New Horizons in Public Policy series
Edited by Fergus Carr and Andrew Massey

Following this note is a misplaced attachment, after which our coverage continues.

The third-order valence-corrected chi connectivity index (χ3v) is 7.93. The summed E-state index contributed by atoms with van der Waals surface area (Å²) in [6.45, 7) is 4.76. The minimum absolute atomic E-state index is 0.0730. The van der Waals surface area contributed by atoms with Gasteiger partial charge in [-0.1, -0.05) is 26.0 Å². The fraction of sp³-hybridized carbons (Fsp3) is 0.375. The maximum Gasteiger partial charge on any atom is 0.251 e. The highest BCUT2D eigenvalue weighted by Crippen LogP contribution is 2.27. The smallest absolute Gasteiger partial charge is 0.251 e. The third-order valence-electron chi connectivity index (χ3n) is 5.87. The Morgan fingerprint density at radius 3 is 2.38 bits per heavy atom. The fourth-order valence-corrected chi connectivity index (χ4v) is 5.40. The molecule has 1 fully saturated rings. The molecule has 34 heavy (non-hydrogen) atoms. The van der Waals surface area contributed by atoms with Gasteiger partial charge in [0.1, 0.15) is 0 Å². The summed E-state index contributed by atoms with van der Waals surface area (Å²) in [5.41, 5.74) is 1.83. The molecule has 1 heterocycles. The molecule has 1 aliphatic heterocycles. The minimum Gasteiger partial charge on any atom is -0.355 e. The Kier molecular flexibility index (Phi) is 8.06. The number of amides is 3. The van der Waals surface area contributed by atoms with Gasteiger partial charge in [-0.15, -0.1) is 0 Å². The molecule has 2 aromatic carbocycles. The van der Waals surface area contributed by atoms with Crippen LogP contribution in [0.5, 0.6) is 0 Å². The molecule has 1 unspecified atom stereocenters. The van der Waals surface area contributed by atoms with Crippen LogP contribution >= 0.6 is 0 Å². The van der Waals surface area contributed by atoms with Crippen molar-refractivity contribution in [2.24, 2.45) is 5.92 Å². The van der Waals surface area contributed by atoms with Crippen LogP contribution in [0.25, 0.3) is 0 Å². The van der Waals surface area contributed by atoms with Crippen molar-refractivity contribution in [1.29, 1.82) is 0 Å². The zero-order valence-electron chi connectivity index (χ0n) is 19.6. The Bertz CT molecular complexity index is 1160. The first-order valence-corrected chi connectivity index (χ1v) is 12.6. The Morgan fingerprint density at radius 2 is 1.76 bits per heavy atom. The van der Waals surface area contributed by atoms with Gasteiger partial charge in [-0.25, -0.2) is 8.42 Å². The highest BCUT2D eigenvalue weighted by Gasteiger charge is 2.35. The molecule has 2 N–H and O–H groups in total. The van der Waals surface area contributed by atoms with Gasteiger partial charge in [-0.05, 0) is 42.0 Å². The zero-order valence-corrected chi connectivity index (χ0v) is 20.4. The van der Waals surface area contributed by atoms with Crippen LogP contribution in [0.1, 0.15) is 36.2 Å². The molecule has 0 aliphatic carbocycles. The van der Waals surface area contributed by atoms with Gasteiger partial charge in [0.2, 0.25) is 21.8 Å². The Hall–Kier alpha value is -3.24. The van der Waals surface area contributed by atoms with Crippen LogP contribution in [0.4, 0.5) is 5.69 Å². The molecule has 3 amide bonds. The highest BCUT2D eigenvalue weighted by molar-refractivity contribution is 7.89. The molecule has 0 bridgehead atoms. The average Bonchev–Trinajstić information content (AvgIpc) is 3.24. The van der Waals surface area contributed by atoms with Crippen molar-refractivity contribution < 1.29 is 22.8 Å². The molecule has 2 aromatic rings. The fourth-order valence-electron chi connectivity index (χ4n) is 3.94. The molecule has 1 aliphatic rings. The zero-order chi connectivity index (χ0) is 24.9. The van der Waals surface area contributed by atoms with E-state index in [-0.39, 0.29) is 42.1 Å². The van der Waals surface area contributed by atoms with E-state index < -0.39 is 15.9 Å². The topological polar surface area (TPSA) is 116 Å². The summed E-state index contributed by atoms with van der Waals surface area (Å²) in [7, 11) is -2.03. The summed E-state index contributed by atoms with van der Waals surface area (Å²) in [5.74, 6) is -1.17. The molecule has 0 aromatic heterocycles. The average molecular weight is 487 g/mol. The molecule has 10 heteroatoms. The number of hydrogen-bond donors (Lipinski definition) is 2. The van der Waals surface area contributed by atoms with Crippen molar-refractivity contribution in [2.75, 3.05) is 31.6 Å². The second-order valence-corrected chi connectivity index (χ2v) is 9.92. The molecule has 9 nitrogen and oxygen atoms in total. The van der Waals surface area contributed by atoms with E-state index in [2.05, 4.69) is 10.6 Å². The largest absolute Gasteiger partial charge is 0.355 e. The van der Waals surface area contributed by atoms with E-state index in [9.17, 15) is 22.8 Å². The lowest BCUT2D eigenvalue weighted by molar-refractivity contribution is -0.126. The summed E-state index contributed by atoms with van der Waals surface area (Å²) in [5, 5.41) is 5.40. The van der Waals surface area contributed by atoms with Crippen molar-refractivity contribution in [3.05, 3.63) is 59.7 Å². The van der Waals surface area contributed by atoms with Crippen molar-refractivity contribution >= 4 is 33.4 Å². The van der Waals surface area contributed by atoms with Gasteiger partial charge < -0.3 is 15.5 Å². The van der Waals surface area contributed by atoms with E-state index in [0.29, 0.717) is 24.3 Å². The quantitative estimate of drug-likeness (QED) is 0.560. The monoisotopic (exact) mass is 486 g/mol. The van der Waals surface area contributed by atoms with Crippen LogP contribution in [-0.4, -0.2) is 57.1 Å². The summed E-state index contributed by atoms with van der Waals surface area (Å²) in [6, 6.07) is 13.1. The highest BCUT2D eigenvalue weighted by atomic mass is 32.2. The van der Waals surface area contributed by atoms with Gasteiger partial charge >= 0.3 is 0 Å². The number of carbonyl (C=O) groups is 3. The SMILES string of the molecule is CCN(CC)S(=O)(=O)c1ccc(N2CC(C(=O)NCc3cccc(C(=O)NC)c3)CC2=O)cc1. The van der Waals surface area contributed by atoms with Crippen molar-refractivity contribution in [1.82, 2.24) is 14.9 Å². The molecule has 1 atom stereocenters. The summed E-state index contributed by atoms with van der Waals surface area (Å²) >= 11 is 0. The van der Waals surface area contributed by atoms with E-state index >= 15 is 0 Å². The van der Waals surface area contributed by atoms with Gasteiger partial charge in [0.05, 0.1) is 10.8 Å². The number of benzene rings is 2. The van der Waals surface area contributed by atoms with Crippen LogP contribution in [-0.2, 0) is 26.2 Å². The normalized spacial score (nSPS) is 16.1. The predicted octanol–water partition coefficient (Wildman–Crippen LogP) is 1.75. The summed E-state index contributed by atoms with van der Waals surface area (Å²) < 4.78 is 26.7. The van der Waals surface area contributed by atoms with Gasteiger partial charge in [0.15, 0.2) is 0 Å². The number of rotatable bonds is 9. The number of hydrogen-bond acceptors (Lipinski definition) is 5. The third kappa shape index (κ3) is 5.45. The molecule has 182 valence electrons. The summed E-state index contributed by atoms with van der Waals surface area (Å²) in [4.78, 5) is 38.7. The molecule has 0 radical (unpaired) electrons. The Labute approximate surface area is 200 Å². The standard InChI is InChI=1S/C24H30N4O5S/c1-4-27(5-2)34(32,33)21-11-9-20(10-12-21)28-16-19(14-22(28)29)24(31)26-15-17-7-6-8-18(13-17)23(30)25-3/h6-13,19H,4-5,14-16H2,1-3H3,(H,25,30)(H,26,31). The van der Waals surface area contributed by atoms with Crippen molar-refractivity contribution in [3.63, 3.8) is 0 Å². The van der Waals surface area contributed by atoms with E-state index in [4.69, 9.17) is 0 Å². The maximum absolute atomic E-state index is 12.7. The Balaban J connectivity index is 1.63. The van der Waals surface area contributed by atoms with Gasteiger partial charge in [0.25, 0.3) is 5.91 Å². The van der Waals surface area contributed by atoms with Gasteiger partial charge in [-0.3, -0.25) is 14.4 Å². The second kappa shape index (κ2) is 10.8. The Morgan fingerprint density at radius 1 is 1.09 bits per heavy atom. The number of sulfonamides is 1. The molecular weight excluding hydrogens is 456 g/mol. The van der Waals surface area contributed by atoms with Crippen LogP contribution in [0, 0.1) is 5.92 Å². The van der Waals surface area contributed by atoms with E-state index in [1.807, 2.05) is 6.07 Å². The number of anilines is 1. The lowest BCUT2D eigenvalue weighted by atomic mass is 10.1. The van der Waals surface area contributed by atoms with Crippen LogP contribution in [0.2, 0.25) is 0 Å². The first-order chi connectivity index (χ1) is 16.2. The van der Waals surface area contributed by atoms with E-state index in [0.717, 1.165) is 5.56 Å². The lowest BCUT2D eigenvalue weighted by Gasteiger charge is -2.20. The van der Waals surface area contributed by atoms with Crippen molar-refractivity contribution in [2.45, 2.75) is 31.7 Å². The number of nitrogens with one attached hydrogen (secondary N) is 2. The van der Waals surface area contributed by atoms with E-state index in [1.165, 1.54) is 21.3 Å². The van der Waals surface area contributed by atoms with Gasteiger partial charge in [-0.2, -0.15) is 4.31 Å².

Fergus Carr and Theresa Callan INTRODUCTION The collapse of the Soviet Union marked not just the end of the Cold War, but also the threat system that was a fundamental element of the political cohesion of the transatlantic relationship. Moscow’s policies had cemented the Atlantic community and provided the focus for its strategic rationale. In the aftermath of the Cold War international actors were offered ‘a relatively blank sheet of paper on which to write the outlines of a new world order’ (Howorth, 2004a, p. 211). In the process of rethinking and redeﬁning security new policy preferences and approaches developed on both sides of the Atlantic. The antecedents of this divergence of interests can be found in the past history of European and American relations but the policy disputes, which fractured openly over Iraq in 2002–2003, heralded a far stronger potential for divorce than past rifts. This chapter examines the erosion of the Western security community amidst the challenges of the post-Cold-War era. It analyses the impact of the reconceptualization of security upon NATO and the European Union (EU). It reviews the role of the Western Alliance in the new Europe and the international system. It concludes with an analysis of Europe and America after 9/11 and considers the future cohesion of transatlantic relations. TRANSATLANTIC RELATIONS IN THE COLD WAR The basis of the transatlantic alliance lay in the European and American mutual recognition of security dependence. Both sides responded to ‘powerful incentives to cooperate and avoid discord...
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